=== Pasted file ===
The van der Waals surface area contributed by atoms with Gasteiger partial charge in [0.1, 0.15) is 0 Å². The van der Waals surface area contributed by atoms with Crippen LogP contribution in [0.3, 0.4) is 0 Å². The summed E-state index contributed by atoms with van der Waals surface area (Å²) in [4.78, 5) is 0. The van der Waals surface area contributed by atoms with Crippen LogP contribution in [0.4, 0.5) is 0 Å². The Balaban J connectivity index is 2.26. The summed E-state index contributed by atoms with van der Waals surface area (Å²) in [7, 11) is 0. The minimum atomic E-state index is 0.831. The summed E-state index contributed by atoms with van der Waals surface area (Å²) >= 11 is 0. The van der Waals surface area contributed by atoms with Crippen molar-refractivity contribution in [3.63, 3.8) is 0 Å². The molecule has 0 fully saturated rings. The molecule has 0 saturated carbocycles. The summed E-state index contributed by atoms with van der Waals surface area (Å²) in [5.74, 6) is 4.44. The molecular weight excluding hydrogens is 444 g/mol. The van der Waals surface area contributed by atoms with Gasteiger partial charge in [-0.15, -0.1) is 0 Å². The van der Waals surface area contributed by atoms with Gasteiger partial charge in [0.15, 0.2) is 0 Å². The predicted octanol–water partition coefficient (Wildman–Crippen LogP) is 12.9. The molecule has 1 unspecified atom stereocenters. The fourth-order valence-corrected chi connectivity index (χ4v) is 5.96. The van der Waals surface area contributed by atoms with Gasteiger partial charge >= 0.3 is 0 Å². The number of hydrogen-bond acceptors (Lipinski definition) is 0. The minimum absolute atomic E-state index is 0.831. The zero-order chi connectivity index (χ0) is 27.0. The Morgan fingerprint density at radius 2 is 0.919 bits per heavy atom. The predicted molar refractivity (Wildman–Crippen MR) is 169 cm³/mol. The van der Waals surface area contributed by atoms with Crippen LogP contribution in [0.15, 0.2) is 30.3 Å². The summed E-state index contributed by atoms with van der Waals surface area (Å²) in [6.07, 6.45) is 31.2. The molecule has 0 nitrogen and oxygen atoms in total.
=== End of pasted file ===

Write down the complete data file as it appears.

The van der Waals surface area contributed by atoms with Gasteiger partial charge in [0.1, 0.15) is 0 Å². The van der Waals surface area contributed by atoms with Crippen LogP contribution in [0.3, 0.4) is 0 Å². The summed E-state index contributed by atoms with van der Waals surface area (Å²) in [4.78, 5) is 0. The van der Waals surface area contributed by atoms with Crippen LogP contribution in [0.4, 0.5) is 0 Å². The Balaban J connectivity index is 2.26. The summed E-state index contributed by atoms with van der Waals surface area (Å²) in [7, 11) is 0. The minimum atomic E-state index is 0.831. The summed E-state index contributed by atoms with van der Waals surface area (Å²) >= 11 is 0. The van der Waals surface area contributed by atoms with Crippen molar-refractivity contribution in [3.63, 3.8) is 0 Å². The molecule has 0 fully saturated rings. The molecule has 0 saturated carbocycles. The summed E-state index contributed by atoms with van der Waals surface area (Å²) in [5.74, 6) is 4.44. The molecular weight excluding hydrogens is 444 g/mol. The van der Waals surface area contributed by atoms with Gasteiger partial charge in [-0.15, -0.1) is 0 Å². The van der Waals surface area contributed by atoms with Gasteiger partial charge in [0.15, 0.2) is 0 Å². The predicted octanol–water partition coefficient (Wildman–Crippen LogP) is 12.9. The molecule has 1 unspecified atom stereocenters. The fourth-order valence-corrected chi connectivity index (χ4v) is 5.96. The van der Waals surface area contributed by atoms with Gasteiger partial charge >= 0.3 is 0 Å². The number of hydrogen-bond acceptors (Lipinski definition) is 0. The minimum absolute atomic E-state index is 0.831. The zero-order chi connectivity index (χ0) is 27.0. The Morgan fingerprint density at radius 2 is 0.919 bits per heavy atom. The predicted molar refractivity (Wildman–Crippen MR) is 169 cm³/mol. The van der Waals surface area contributed by atoms with Crippen LogP contribution in [0.15, 0.2) is 30.3 Å². The summed E-state index contributed by atoms with van der Waals surface area (Å²) in [6.07, 6.45) is 31.2. The molecule has 0 nitrogen and oxygen atoms in total.